Afikile Masebeni studied chemistry but now works in the technology space. For her, changing course has often yielded the greatest rewards. It’s all about taking the first step, she says.
After completing her honours in chemistry at Rhodes University, Afikile knew that she wanted to explore her professional options. “I really wanted a job, but I didn’t see myself working in the lab for the next ten years,” she says. “While doing research about what else was out there, I came across an advert for a graduate programme in Cape Town.” That’s how she discovered her current employer, software developer contracting company, FDM. “They were looking for computer science graduates but said that they could train and upskill anyone from a STEM background. I applied, we did three months of training and then came onto the job.”
While Afikile was the only one who hadn’t studied computer science in the group of 17 graduates, she embraced the chance to grow her skills. “I was out of my depth but thought, let’s see where this goes,” she says. “I saw that it involved learning a concept, learning another one and then bring them together to solve a problem. That was what I’d been doing all my life, that’s what science is, so it wasn’t such a huge adjustment. I had a lot more to learn about the core concepts of computer science than someone who’d done it at university, but that didn’t mean I couldn’t do it.”
Afikile feels she’s found her place in the IT industry. “My biggest fear, was that I’d reach a point where I was just doing routine work. Here it’s always different, technology is evolving very fast and there’s always something new to learn – it’s a surprisingly creative space. This is it for me.”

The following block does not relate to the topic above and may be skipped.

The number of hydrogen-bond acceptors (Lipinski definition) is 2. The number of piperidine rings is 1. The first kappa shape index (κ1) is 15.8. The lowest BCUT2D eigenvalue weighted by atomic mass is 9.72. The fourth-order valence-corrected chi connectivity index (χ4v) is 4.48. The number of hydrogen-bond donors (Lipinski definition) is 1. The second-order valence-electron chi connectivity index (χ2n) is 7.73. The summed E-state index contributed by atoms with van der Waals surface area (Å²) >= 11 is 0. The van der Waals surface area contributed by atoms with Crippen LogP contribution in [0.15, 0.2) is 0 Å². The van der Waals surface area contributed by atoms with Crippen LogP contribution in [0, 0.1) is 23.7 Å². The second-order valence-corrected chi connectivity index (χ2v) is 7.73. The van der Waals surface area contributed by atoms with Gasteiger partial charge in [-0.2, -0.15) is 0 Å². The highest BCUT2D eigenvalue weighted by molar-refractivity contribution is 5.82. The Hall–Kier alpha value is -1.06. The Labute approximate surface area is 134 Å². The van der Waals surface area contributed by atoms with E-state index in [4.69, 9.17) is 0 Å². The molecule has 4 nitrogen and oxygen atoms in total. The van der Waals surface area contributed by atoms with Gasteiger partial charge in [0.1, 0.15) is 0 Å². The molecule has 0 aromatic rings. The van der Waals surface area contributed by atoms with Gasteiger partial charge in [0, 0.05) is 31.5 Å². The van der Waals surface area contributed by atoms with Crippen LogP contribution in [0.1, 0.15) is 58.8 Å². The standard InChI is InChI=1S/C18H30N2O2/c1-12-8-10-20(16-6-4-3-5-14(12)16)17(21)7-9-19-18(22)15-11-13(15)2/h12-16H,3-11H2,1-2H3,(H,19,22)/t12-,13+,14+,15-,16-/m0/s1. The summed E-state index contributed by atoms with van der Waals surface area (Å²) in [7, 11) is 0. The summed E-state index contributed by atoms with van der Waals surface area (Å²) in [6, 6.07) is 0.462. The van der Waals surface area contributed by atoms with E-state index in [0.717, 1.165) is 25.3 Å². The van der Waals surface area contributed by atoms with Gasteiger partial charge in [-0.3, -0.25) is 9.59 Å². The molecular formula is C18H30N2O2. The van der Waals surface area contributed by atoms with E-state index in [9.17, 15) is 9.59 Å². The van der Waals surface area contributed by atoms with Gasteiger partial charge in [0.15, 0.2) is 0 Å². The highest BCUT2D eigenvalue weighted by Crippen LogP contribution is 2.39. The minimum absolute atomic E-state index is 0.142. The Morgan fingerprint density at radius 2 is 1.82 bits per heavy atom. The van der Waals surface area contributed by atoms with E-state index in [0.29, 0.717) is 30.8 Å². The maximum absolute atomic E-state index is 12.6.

A values-based education
Born and bred in Butterworth, Afikile came from a family with a lot of teachers. “In terms of immediate family, I am the first graduate though,” she says. “From an early age I was told I was the bright one and that if I worked hard and studied, I could make a difference. I went to boarding school and focused on academics.”
“After school, I applied to universities but there was always the reality that the money we had wouldn’t cover my studies.” With partial funding from NSFAS, Afikile started her course, hoping she’d be able to complete it. “I knew that there was the possibility that we wouldn’t be able to pay money that was due in April. I wasn’t aware of all that was out there in terms of bursaries, but I applied to a few.” Afikile heard about Moshal from someone working at the financial aid office and applied.
“It was so different from all the other bursary applications in the sense that it was more about values than about marks and sporting achievements. They asked, “if you get this chance at having a free education, what will you do with it, what is your plan?” For me, that was one of the biggest things, it’s really close to my heart.”
The Moshal value of paying it forward also came to mean a lot to her. “I tutored high school students during university,” she says. “I’m now involved in an organisation in Cape Town where we go to the township every Saturday and teach Grade 10 students the principles of science through experiments. It’s a very hands-on thing. It always just touches my heart seeing the students become curious. I don’t care if they ever become interested in chemistry, I’m just hoping that the work that I do will click a switch in their minds making them curious about the world around them. It teaches them a different way of thinking.”
Finding your way
Asked what message of hope she’d give to the next generation of learners, Afikile says: “It’s not always about what you know right now. For me, that’s been true my whole life. I knew I wanted to go to university, so I went but I knew there wasn’t enough money at home to pay. But then Moshal made that possible. After varsity, I knew that I didn’t really want to do chemistry and so I asked what else was out there. Sometimes you take one step and then life will push you in the right direction and you take another step forward. Just be brave. You don’t know what the future holds but if you just take that one step, then the other step just comes to you – things come together and you find your way, you learn. Push yourself directly in the line of fire and say; “let’s see how that goes.” It’s about bravery. Whatever happens, just take the first step. Just try, you might win.”